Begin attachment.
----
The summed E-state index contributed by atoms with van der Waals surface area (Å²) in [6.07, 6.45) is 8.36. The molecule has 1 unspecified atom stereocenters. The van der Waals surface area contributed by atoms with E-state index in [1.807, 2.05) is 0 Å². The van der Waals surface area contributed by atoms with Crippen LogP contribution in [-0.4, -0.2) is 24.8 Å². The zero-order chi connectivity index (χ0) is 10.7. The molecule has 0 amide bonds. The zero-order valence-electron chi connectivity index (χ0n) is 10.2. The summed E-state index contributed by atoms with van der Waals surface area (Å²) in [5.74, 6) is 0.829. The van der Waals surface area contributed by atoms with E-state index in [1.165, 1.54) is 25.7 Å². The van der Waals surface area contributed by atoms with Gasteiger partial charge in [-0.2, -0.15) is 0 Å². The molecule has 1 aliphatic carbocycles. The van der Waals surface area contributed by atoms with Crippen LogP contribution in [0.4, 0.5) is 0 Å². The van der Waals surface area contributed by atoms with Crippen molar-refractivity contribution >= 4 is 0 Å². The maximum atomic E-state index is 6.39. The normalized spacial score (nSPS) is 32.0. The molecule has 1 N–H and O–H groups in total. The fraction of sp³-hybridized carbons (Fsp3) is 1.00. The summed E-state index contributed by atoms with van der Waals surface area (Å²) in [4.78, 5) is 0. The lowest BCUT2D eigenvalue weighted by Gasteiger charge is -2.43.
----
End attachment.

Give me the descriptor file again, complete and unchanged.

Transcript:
The summed E-state index contributed by atoms with van der Waals surface area (Å²) in [6.07, 6.45) is 8.36. The molecule has 1 unspecified atom stereocenters. The van der Waals surface area contributed by atoms with E-state index in [1.807, 2.05) is 0 Å². The van der Waals surface area contributed by atoms with Crippen LogP contribution in [-0.4, -0.2) is 24.8 Å². The zero-order chi connectivity index (χ0) is 10.7. The molecule has 0 amide bonds. The zero-order valence-electron chi connectivity index (χ0n) is 10.2. The summed E-state index contributed by atoms with van der Waals surface area (Å²) in [5.74, 6) is 0.829. The van der Waals surface area contributed by atoms with E-state index in [1.165, 1.54) is 25.7 Å². The van der Waals surface area contributed by atoms with Gasteiger partial charge in [-0.2, -0.15) is 0 Å². The molecule has 1 aliphatic carbocycles. The van der Waals surface area contributed by atoms with Crippen LogP contribution in [0.4, 0.5) is 0 Å². The van der Waals surface area contributed by atoms with Crippen molar-refractivity contribution >= 4 is 0 Å². The maximum atomic E-state index is 6.39. The normalized spacial score (nSPS) is 32.0. The molecule has 1 N–H and O–H groups in total. The fraction of sp³-hybridized carbons (Fsp3) is 1.00. The summed E-state index contributed by atoms with van der Waals surface area (Å²) in [4.78, 5) is 0. The lowest BCUT2D eigenvalue weighted by Gasteiger charge is -2.43.